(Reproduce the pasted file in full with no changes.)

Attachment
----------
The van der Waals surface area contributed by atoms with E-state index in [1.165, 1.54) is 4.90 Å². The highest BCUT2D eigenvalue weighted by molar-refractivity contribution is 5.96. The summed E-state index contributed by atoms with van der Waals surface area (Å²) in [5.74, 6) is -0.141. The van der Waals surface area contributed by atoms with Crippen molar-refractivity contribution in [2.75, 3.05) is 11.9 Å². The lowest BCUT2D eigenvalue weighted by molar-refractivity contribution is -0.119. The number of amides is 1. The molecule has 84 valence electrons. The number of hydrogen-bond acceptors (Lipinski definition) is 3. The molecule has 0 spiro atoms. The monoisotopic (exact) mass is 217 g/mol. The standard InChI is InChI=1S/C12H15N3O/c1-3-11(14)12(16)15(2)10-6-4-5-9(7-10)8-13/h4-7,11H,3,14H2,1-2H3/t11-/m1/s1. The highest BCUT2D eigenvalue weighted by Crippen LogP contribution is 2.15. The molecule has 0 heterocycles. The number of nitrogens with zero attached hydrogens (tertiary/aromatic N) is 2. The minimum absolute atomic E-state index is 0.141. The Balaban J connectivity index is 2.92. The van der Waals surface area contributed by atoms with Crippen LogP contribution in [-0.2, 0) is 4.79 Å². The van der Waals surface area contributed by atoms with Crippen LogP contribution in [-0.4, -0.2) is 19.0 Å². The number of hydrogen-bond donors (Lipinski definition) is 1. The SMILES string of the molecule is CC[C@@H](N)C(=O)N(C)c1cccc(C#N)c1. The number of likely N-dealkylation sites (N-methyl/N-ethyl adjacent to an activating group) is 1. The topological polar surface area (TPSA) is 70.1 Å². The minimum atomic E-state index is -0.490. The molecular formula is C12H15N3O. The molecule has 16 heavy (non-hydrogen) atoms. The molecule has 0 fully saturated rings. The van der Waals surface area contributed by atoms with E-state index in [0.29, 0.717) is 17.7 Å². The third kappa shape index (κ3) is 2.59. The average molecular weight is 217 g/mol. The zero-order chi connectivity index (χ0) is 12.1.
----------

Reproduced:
The van der Waals surface area contributed by atoms with E-state index in [1.165, 1.54) is 4.90 Å². The highest BCUT2D eigenvalue weighted by molar-refractivity contribution is 5.96. The summed E-state index contributed by atoms with van der Waals surface area (Å²) in [5.74, 6) is -0.141. The van der Waals surface area contributed by atoms with Crippen molar-refractivity contribution in [2.75, 3.05) is 11.9 Å². The lowest BCUT2D eigenvalue weighted by molar-refractivity contribution is -0.119. The number of amides is 1. The molecule has 84 valence electrons. The number of hydrogen-bond acceptors (Lipinski definition) is 3. The molecule has 0 spiro atoms. The monoisotopic (exact) mass is 217 g/mol. The standard InChI is InChI=1S/C12H15N3O/c1-3-11(14)12(16)15(2)10-6-4-5-9(7-10)8-13/h4-7,11H,3,14H2,1-2H3/t11-/m1/s1. The highest BCUT2D eigenvalue weighted by Crippen LogP contribution is 2.15. The molecule has 0 heterocycles. The number of nitrogens with zero attached hydrogens (tertiary/aromatic N) is 2. The minimum absolute atomic E-state index is 0.141. The Balaban J connectivity index is 2.92. The van der Waals surface area contributed by atoms with Crippen LogP contribution in [-0.2, 0) is 4.79 Å². The van der Waals surface area contributed by atoms with Crippen LogP contribution in [-0.4, -0.2) is 19.0 Å². The number of hydrogen-bond donors (Lipinski definition) is 1. The SMILES string of the molecule is CC[C@@H](N)C(=O)N(C)c1cccc(C#N)c1. The number of likely N-dealkylation sites (N-methyl/N-ethyl adjacent to an activating group) is 1. The topological polar surface area (TPSA) is 70.1 Å². The minimum atomic E-state index is -0.490. The molecular formula is C12H15N3O. The molecule has 16 heavy (non-hydrogen) atoms. The molecule has 0 fully saturated rings. The van der Waals surface area contributed by atoms with E-state index in [0.29, 0.717) is 17.7 Å². The third kappa shape index (κ3) is 2.59. The average molecular weight is 217 g/mol. The zero-order chi connectivity index (χ0) is 12.1.